During the past year, memories of the Open Air Theatre Regent’s Park kept coming back to me a la Proust dipping his biscuit into coffee. So to go back last night and experience it again was incredible. It is the most perfect venue to see a show, with the trees encircling the space as if putting a protective arm around it. The sky, trees, grass and stage merge into something magical and ethereal that has to be experienced to really appreciate. If you haven’t been then I urge you to go it is one of London’s most uplifting experiences.
Carousel the musical by Richard Rodgers (music) and Oscar Hammerstein ll (book and lyrics) was declared the musical of the century by Time magazine. They created some of the standout musicals of the twentieth century: Oklahoma!, South Pacific, The King and I and The Sound of Music. They are a class act and Carousel is a masterpiece. Does this production do it justice?
Yes, they do. They create a Carousel for our time. The masterstroke is to set the musical in a fishing community in the northeast of England. Hull springs to mind. By doing so we have a close-knit fishing community and the funfair, which features the Carousel, embedded in a believable place at once historically and contemporarily resonant. This is enacted in the first scene as a brass band walks onto the stage. Immediately images of working-class communities and their rich-musical heritage are evoked. All those gritty northern films like Saturday Night and Sunday Morning, This Sporting Life, The Loneliness of the Long Distance Runner, Billy Liar and The Full Monty flashed before my mind.
The interplay between the music, the set and the action is handled with great subtlety and nuance. The musical wants to create a conflicted feeling within us. On the one hand the joy and innocence of the carousel on the other the traps that lay in wait. The ‘Prologue – Carousel Walt’ captures this ambiguity wonderfully. We are drawn in like children to the jingle of the ice cream van but then hear deeper strains that strike a note of anxiety. The actual Carousel itself symbolises this. From one perspective a merry go round at a funfair can also be a never-ending circular journey from which it is impossible to exit.
The set (Tom Scutt) brilliantly realises these contrasting themes that Carousel explores. The circular revolving stage turns, even if only by millimetres, throughout the show underlining the inherent circularity of the experience. The industrial crane holding a globe-shaped bollard represents both the fishing village and the idea of being looked over. By God presumably? Like the film It’s a Wonderful Life being observed, being judged is central to the action and meaning of Carousel. Indeed the show’s most famous number ‘You’ll Never Walk Alone’ (yes the one Liverpool fans sing before every game at Anfield) is so in two senses. Firstly you will always have your community with you and secondly, God is always looking down on you.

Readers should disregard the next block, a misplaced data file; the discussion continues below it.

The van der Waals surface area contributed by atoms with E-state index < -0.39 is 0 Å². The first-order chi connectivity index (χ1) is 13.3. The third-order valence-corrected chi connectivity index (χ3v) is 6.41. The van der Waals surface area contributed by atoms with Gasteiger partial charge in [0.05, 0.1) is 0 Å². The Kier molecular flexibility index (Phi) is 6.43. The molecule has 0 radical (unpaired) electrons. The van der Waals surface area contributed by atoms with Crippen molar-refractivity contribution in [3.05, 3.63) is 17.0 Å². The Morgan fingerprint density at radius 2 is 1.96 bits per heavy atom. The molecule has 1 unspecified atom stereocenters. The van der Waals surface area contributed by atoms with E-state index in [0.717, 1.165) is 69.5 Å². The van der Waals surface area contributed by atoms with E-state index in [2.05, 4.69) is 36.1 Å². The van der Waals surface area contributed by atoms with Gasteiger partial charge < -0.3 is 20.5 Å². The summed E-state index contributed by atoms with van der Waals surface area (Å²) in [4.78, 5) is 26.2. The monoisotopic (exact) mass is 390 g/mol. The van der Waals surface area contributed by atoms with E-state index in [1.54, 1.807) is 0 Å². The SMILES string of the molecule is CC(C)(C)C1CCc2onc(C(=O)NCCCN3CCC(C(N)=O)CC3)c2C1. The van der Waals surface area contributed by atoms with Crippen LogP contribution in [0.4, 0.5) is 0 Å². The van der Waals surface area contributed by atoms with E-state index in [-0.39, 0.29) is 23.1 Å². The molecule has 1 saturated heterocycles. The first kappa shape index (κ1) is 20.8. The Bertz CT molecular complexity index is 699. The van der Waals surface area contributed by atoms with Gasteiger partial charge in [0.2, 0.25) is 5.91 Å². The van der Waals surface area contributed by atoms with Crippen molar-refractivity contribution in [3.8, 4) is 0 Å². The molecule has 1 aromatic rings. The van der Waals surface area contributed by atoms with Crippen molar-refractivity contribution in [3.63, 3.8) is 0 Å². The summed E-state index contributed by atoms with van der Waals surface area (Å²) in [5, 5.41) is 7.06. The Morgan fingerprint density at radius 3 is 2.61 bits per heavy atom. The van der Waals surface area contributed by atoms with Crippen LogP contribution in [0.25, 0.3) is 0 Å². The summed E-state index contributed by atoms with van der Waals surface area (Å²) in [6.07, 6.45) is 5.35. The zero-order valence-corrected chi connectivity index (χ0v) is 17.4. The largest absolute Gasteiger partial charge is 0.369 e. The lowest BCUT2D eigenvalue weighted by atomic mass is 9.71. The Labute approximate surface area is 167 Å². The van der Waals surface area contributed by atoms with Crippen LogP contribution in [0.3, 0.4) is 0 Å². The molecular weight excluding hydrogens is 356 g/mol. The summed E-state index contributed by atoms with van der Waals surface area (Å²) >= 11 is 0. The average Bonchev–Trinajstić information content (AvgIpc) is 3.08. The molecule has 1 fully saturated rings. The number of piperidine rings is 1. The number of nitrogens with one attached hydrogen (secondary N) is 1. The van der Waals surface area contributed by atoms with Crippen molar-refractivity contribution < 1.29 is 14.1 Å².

I said that Carousel is conflicted. That the musical pushes and pulls between opposites, giving us the contradictory feelings of leaning in and pulling back at one and the same time. The hold that Carousel exerts on audiences and the reason for its continuing resonance is in large part due to this double bind. Take the central protagonist Billy Bigelow (Declan Bennett, terrific) the barker on the Carousel. He is good looking, happy go lucky and has a winning way with women but he’s also a drunk, a bully and hits women. When Julie Jordan (Carly Bawden, fabulous) tells him he’s going to be a father he reveals an awareness of his responsibilities, the beautiful number ‘Soliloquy’, which is both touching and unexpected. Billy Bigelow is simultaneously a perpetrator and a victim that is his tragedy. And that’s what Carousel allows us not just to see as it were in a documentary way but to feel through music, singing and choreography. This is the special magic of the musical as an art form: it’s x-factor if you like. We experience the emotions simultaneously in sounds, senses and shapes. The polar opposite of Billy is Enoch Snow (John Pfumojena, terrific) a good man whom we admire but as the fishermen and their wives make clear he’s a goody-two-shoes he’s no fun he’s too uptight and no good in bed. Clearly, his name is meant to suggest his purity and smugness. Enoch’s limitations are mocked in a scene of comic playfulness in ‘When the Children are Asleep’ as he is pursued around the stage by his frisky wife Carrie (Christina Modestou, superb) as he makes desperate attempts to fend off her advances.